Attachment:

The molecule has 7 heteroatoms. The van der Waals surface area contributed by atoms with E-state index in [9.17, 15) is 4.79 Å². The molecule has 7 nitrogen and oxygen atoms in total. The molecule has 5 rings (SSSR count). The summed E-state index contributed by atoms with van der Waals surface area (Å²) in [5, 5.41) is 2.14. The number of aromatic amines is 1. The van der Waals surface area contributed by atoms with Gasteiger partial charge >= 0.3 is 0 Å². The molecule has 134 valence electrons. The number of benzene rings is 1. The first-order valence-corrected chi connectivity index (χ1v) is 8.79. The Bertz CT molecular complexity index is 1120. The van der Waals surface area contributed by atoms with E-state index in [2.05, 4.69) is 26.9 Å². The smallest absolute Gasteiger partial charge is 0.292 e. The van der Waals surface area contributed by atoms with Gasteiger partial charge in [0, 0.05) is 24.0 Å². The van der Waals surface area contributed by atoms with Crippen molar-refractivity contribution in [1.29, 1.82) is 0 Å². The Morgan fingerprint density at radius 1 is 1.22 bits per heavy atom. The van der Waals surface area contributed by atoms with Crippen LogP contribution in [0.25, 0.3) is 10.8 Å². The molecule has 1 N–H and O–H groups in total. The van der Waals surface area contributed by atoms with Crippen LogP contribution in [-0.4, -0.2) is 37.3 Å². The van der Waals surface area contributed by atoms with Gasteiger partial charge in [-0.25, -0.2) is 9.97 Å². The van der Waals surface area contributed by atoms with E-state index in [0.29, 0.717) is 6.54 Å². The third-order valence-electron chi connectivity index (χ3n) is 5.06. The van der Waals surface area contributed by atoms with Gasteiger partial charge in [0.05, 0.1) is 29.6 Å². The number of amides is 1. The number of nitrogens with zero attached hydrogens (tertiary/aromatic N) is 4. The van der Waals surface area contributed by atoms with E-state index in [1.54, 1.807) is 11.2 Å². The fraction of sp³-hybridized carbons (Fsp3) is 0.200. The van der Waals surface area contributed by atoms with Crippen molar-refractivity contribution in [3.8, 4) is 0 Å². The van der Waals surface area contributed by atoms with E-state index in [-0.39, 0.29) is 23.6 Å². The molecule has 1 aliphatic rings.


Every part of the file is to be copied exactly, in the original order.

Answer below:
The molecule has 7 heteroatoms. The van der Waals surface area contributed by atoms with E-state index in [9.17, 15) is 4.79 Å². The molecule has 7 nitrogen and oxygen atoms in total. The molecule has 5 rings (SSSR count). The summed E-state index contributed by atoms with van der Waals surface area (Å²) in [5, 5.41) is 2.14. The number of aromatic amines is 1. The van der Waals surface area contributed by atoms with Gasteiger partial charge >= 0.3 is 0 Å². The molecule has 134 valence electrons. The number of benzene rings is 1. The first-order valence-corrected chi connectivity index (χ1v) is 8.79. The Bertz CT molecular complexity index is 1120. The van der Waals surface area contributed by atoms with E-state index in [2.05, 4.69) is 26.9 Å². The smallest absolute Gasteiger partial charge is 0.292 e. The van der Waals surface area contributed by atoms with Gasteiger partial charge in [0, 0.05) is 24.0 Å². The van der Waals surface area contributed by atoms with Crippen molar-refractivity contribution in [1.29, 1.82) is 0 Å². The Morgan fingerprint density at radius 1 is 1.22 bits per heavy atom. The van der Waals surface area contributed by atoms with Crippen LogP contribution in [0.25, 0.3) is 10.8 Å². The molecule has 1 N–H and O–H groups in total. The van der Waals surface area contributed by atoms with Crippen LogP contribution in [-0.4, -0.2) is 37.3 Å². The van der Waals surface area contributed by atoms with Gasteiger partial charge in [-0.25, -0.2) is 9.97 Å². The van der Waals surface area contributed by atoms with E-state index in [0.29, 0.717) is 6.54 Å². The third-order valence-electron chi connectivity index (χ3n) is 5.06. The van der Waals surface area contributed by atoms with Gasteiger partial charge in [0.05, 0.1) is 29.6 Å². The number of amides is 1. The number of nitrogens with zero attached hydrogens (tertiary/aromatic N) is 4. The van der Waals surface area contributed by atoms with E-state index in [1.54, 1.807) is 11.2 Å². The fraction of sp³-hybridized carbons (Fsp3) is 0.200. The van der Waals surface area contributed by atoms with Crippen molar-refractivity contribution in [3.8, 4) is 0 Å². The van der Waals surface area contributed by atoms with E-state index in [-0.39, 0.29) is 23.6 Å². The molecule has 1 aliphatic rings.